Yes. 20 CEUs are available for psychologists, social workers, mental health professionals, and substance abuse counselors. To purchase CEU credits: Click Here
If you want to facilitate within a prison or jail, some prior experience in the facilitation of groups can be very useful. If you do not have group facilitation experience, you are encouraged to facilitate with other volunteers, at least for your first few programs. Co-facilitation is often a very rewarding experience, and some volunteers choose to continue this structure on an ongoing basis.
If you are planning to co-facilitate with others, it can be very useful to meet on a regular basis as you participate in the training to discuss topics, facilitate exercises in the manual, and process exercises.
The Lionheart Foundation does not create specific volunteer opportunities for you. If, after participating in the training, you are motivated to facilitate the Houses of Healing emotional literacy program in a prison or jail, you will need to reach out to a prison or jail in your geographical area to create this teaching opportunity for yourself. Specific suggestions for establishing a Houses of Healing Program within an institution are addressed on Video #1 of the training as well as in the introduction of the Houses of Healing Facilitator’s Manual. (Video #1 is geared primarily to people who plan to go into a prison or jail to volunteer.)
We suggest calling the prison or jail and asking to speak with the person who coordinates volunteers for the institution. Explain that you are interested in facilitating a program based on an emotional literacy curriculum for prisoners that has been utilized in prisons and jails throughout the U.S. It is based on the book <em>Houses of Healing. Ask if they are familiar with this program. The institution may have a Director of Volunteers, or it may be the Director of Treatment or some other administrator who coordinates volunteers. The Houses of Healing Program is sometimes offered through the institution’s chaplaincy. Unfortunately there is no consistent answer to the question of “Who should I contact?”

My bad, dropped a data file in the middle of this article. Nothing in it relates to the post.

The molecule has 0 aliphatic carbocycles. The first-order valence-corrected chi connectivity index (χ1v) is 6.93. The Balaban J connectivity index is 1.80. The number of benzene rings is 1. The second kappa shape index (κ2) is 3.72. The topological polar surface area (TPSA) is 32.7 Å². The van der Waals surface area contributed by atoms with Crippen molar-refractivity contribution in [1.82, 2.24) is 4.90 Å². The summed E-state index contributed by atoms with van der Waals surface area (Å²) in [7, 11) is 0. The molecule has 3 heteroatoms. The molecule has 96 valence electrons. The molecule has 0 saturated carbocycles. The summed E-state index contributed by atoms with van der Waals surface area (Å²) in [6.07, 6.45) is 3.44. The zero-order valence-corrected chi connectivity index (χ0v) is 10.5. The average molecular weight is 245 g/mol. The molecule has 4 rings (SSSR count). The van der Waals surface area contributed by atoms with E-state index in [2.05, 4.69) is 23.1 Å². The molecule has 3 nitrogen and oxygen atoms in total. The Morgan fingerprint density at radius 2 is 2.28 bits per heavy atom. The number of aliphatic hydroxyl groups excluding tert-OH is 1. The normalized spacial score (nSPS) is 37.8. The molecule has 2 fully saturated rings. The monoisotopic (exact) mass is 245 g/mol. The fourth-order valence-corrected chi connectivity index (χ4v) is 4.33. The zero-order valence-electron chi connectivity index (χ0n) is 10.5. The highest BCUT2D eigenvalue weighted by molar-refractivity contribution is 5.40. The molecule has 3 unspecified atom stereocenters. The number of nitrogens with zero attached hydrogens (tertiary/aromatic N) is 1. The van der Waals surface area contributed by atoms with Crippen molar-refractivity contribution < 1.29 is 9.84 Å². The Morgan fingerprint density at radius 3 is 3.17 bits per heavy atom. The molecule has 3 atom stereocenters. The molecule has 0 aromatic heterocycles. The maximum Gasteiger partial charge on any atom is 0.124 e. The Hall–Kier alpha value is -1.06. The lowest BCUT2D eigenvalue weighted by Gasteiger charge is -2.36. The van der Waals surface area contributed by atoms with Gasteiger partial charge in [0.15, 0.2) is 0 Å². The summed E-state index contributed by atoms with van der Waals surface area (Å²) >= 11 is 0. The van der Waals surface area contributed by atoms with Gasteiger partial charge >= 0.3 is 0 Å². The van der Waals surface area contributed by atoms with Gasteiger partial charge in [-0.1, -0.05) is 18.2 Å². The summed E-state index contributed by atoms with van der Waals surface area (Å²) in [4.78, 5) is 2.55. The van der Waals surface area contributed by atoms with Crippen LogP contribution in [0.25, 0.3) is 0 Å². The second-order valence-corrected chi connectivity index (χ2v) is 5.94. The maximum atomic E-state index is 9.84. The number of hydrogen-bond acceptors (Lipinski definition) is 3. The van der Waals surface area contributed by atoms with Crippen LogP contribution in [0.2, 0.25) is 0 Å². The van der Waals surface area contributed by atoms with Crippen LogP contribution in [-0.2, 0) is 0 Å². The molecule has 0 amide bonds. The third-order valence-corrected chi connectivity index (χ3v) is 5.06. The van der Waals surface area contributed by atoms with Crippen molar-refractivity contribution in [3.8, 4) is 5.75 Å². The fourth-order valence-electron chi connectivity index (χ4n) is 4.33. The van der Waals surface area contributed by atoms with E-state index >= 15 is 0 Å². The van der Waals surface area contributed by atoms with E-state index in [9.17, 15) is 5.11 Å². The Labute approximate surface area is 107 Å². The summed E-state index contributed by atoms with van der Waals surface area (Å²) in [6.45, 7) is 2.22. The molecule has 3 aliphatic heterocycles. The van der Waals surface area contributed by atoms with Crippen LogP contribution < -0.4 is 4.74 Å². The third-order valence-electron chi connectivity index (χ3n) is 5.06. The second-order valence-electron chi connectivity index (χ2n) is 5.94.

In the introduction to the Facilitator’s Manual, there is a write-up specifically for prison administration explaining the content of the program. Staff can also be directed to the Lionheart website (www.lionheart.org) to learn about the Houses of Healing Program. This gives staff confidence in what they are signing on for and its high level of acceptability within corrections. Reading the introduction the the Houses of Healing Facilitator’s Manual, which you can access online, will help answer this question as well. The free monthly conference call offers further opportunity to discuss this issue.
Not necessarily. However some volunteers may choose to get their “feet wet” with the Houses of Healing Program by first facilitating the Correspondence Course, using it as an opportunity to familiarize themselves with the curriculum before reaching out to a prison or jail to establish a program within an institution. If this is the case, be sure to request that The Lionheart Foundation match you with a prisoner outside the state where you wish to volunteer. Most states have a policy that you cannot both correspond with a prisoner and go into a prison to volunteer within the same system.
No. When you volunteer in a prison or jail, you will be required to participate in a volunteer orientation within that institution or prison system. This orientation informs volunteers about the rules and regulations they are expected to abide by. This is done for the safety of everyone. Because volunteers who facilitate the Houses of Healing Correspondence Course are not working directly with a prison or jail administration, Lionheart requires an agreement so that boundaries that insure the safety of everyone are agreed upon. This agreement also informs volunteers about the professionalism that is expected in this type of situation. Potential Correspondence Course volunteers are encouraged to read both the volunteer and prisoner agreements.